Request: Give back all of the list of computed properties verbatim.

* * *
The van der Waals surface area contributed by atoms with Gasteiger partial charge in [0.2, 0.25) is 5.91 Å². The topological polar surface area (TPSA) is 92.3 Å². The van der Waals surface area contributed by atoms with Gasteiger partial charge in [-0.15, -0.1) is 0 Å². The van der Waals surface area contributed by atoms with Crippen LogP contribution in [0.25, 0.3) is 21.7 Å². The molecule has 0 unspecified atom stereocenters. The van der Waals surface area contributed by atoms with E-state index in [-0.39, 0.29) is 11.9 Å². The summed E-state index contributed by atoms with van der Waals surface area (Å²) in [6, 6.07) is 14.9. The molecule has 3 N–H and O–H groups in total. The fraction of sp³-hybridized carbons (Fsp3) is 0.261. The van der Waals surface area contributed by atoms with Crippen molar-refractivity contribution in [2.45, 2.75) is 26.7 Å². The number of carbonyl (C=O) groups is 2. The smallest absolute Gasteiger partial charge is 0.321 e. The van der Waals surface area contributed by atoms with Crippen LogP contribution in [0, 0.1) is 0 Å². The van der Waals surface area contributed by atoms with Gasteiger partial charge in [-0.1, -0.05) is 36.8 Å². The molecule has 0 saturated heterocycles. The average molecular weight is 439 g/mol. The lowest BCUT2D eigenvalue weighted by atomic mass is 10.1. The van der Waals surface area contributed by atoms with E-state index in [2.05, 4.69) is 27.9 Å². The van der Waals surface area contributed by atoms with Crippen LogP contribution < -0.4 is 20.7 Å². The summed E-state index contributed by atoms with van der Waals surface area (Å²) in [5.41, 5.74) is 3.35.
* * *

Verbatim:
The van der Waals surface area contributed by atoms with Gasteiger partial charge in [0.2, 0.25) is 5.91 Å². The topological polar surface area (TPSA) is 92.3 Å². The van der Waals surface area contributed by atoms with Gasteiger partial charge in [-0.15, -0.1) is 0 Å². The van der Waals surface area contributed by atoms with Crippen LogP contribution in [0.25, 0.3) is 21.7 Å². The molecule has 0 unspecified atom stereocenters. The van der Waals surface area contributed by atoms with E-state index in [-0.39, 0.29) is 11.9 Å². The summed E-state index contributed by atoms with van der Waals surface area (Å²) in [6, 6.07) is 14.9. The molecule has 3 N–H and O–H groups in total. The fraction of sp³-hybridized carbons (Fsp3) is 0.261. The van der Waals surface area contributed by atoms with Crippen molar-refractivity contribution in [2.45, 2.75) is 26.7 Å². The number of carbonyl (C=O) groups is 2. The smallest absolute Gasteiger partial charge is 0.321 e. The van der Waals surface area contributed by atoms with Crippen LogP contribution in [0, 0.1) is 0 Å². The van der Waals surface area contributed by atoms with Gasteiger partial charge in [-0.1, -0.05) is 36.8 Å². The molecule has 0 saturated heterocycles. The average molecular weight is 439 g/mol. The lowest BCUT2D eigenvalue weighted by atomic mass is 10.1. The van der Waals surface area contributed by atoms with E-state index in [2.05, 4.69) is 27.9 Å². The van der Waals surface area contributed by atoms with Crippen LogP contribution < -0.4 is 20.7 Å². The summed E-state index contributed by atoms with van der Waals surface area (Å²) in [5.41, 5.74) is 3.35.